“A harp is an instrument with many strings pulled taut from top to bottom. A sound is produced by plucking the strings. And the floor of the room where the harp is should be overlaid with plush carpet. The culprit made many small holes through the ceiling of his room on the first story, which is also the floor of the room on the second story, and one by one, tied strings to connect the harp on the top floor to that on the bottom floor. And so, when the instrument on the first floor was played, the strings of the harp on the second floor were also plucked. When he finished his performance, he pulled out the strings that he had secretly strung through the ceiling. The holes in the floor of the second-story room should be thoroughly hidden by the plush carpet. Hmph, this is just one of the many worthless tricks that stage magicians have been using for generations. Just a bit of hysteria to fool children into believing in ghosts.”
Victorique muttered this disinterestedly, and once again, took a puff from her pipe. Her radiant blond hair undulated with every movement of her small head.
“But who did it, then…?”
“Most likely, the new music teacher.”
“Mmm. It is necessary that the culprit be skilled in playing the harp. That limits the number of people capable of pulling it off. And I believe you said that the first floor of that dormitory is where the single men live.”
“I suppose he was envious of Mr. Jenkins’ popularity, and stirred up this fuss over ghosts so that everyone would feel frightened at the thought of him. Think about it, Cécile. Who else would have reason to do it except for that man?”
“In other words, he was the only one who didn’t know that Mr. Jenkins was still alive.”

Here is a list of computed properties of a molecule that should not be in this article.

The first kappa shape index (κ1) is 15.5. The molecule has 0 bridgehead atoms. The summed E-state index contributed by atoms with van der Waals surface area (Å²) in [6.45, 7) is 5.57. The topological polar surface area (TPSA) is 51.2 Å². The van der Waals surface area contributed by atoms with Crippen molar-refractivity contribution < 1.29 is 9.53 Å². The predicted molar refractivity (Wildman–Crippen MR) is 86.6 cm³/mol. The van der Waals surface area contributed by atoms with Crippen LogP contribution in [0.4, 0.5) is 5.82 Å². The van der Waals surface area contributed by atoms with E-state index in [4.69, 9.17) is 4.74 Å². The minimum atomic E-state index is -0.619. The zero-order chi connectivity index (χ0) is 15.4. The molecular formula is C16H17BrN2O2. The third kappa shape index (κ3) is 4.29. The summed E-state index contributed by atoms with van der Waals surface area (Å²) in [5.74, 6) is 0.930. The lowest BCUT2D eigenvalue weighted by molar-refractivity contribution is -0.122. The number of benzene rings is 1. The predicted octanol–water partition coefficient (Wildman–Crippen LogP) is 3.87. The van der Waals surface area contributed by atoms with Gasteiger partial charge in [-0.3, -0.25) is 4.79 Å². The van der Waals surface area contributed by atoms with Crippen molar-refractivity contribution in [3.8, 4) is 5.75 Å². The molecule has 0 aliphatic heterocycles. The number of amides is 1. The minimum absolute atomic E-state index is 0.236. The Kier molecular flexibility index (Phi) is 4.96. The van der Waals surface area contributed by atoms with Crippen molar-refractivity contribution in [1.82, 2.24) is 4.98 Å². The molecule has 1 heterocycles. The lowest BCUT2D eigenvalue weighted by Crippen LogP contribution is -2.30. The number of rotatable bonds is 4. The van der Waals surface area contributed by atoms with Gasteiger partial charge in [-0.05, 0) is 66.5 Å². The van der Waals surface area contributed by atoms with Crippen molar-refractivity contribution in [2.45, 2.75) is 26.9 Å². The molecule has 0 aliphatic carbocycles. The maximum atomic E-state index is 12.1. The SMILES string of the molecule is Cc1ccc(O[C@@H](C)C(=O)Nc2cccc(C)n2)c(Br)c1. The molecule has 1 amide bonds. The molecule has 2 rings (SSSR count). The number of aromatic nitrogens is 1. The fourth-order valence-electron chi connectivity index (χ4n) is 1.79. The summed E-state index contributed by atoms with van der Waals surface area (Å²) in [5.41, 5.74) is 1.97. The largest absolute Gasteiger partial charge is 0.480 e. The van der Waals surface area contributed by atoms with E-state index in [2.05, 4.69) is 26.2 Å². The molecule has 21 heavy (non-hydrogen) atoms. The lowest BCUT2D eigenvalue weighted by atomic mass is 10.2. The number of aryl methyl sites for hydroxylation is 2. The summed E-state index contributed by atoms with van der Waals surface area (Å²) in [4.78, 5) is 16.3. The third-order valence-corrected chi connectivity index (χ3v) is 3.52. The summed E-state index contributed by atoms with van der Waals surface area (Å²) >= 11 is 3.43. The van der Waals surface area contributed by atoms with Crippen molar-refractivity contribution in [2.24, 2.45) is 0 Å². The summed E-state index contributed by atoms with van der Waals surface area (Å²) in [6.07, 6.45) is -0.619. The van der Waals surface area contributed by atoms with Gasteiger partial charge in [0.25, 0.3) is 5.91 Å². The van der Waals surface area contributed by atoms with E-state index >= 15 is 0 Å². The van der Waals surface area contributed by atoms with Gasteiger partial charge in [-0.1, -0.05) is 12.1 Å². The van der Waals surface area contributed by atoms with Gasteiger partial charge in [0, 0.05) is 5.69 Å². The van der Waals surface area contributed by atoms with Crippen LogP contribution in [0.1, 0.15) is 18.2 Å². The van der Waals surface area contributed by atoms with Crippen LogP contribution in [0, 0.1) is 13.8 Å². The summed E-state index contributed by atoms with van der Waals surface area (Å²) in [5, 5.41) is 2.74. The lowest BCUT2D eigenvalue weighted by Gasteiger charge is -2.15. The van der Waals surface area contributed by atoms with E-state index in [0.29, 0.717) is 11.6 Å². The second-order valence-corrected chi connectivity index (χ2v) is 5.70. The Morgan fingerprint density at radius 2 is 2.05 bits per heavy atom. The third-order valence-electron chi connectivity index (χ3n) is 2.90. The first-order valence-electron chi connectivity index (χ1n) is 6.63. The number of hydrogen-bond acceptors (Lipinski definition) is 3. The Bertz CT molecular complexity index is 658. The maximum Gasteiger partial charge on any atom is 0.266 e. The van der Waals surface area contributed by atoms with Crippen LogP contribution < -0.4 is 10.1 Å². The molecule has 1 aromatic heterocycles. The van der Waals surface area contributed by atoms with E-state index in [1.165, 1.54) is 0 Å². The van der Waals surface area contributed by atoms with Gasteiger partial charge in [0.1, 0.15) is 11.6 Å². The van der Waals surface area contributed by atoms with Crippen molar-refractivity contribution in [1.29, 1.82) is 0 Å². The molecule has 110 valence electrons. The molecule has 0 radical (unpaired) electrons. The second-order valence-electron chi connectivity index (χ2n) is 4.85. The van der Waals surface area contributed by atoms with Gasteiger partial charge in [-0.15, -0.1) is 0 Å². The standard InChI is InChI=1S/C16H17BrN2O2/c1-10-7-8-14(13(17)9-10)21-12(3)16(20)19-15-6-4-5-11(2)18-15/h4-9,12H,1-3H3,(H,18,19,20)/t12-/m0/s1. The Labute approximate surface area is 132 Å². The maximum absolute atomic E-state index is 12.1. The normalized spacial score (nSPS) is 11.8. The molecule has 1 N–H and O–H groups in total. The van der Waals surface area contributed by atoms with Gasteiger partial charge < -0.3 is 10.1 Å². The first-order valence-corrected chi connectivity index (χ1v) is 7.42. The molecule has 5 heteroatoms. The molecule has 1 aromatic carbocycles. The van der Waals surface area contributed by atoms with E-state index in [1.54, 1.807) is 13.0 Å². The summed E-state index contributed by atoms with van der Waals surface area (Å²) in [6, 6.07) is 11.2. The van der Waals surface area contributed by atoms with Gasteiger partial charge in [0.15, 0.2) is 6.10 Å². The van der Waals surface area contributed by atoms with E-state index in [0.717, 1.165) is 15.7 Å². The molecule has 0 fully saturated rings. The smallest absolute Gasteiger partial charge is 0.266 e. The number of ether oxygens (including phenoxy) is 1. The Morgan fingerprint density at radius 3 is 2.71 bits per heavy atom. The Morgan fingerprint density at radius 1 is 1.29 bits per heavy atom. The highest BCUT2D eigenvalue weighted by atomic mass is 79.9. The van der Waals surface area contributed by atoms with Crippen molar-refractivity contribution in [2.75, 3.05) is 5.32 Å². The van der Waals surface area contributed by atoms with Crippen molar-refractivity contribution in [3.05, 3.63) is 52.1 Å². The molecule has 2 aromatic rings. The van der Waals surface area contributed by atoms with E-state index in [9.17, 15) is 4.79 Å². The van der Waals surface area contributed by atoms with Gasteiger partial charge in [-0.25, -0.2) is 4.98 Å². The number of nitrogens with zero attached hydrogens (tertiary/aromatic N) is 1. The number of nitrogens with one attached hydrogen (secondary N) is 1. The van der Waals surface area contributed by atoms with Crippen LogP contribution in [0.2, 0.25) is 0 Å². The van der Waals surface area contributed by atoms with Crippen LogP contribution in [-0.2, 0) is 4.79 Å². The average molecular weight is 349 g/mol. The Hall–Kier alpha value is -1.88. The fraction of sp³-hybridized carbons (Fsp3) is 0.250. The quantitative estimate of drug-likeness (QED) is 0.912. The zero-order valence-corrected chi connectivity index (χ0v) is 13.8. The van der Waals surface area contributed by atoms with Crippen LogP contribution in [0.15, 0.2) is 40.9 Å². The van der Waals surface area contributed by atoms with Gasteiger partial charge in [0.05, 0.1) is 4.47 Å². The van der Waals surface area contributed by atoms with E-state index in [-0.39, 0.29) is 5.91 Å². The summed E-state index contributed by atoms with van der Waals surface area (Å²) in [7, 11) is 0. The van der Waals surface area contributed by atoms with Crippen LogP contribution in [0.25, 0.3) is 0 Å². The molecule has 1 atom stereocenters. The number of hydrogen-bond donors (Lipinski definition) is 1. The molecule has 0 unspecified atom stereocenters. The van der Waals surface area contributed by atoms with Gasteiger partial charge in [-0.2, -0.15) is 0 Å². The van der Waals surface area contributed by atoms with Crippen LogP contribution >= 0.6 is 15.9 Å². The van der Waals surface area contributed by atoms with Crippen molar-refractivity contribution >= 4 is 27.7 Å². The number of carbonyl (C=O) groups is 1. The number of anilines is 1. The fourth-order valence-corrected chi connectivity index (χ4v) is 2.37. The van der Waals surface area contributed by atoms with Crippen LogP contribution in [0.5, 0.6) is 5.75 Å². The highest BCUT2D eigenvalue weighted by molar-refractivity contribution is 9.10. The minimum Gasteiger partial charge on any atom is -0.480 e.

Cécile stared at at her dumbly.
Victorique added in an annoyed tone, “Everyone else knew that Mr. Jenkins was recuperating in the hospital in Sauvrème. But the new teacher didn’t know that. He was probably under the mistaken impression that the previous music teacher had died. Cécile, didn’t he ask you about Mr. Jenkins before all of this happened? And you told him that you had lost a ‘dear friend’.”
Cécile gasped in astonishment. “N-now that you mention it…”
“And when you called the hospital in Sauvrème in the aftermath of the mess, he seemed to be surprised when he heard you mention the hospital. Since he didn’t know that Mr. Jenkins was in the hospital, he didn’t understand why you rushed to phone them when the incident with the ghost happened.”
“Do you understand now?”
But rather than give Cécile a chance to reply, Victorique instead slowly turned away from her, like a wild animal returning to the deep forest, and turned her attention back to her books once more.
Cécile stared mutely at her small form, so very slight, and so finely featured that she could have been hand-made.
Victorique said nothing more, perhaps no longer even aware of Cécile’s presence.
Despite the awe-inspiring, noble, and yet dark and unknown power that lay dormant inside of Victorique, the figure reflected in Cécile’s eyes was merely that of a girl in frilly clothes who looked like a porcelain doll. When she realized that this was the first time she had actually exchanged something akin to a conversation with Victorique, she became speechless with amazement. And then she quietly left the dollhouse, bewildered at the ever-present pain she felt in her chest, like the pricking of a rose thorn.
As she wound her way through the garden maze, what suddenly welled up in Cécile’s heart was the thought that, perhaps, the meaning of boredom was in fact one and the same with loneliness. She had no inkling of what was running through the mind of the grey wolf, or what would become of her. But the thorn only continued to ache.
And so spring headed into summer.
The long holiday had begun.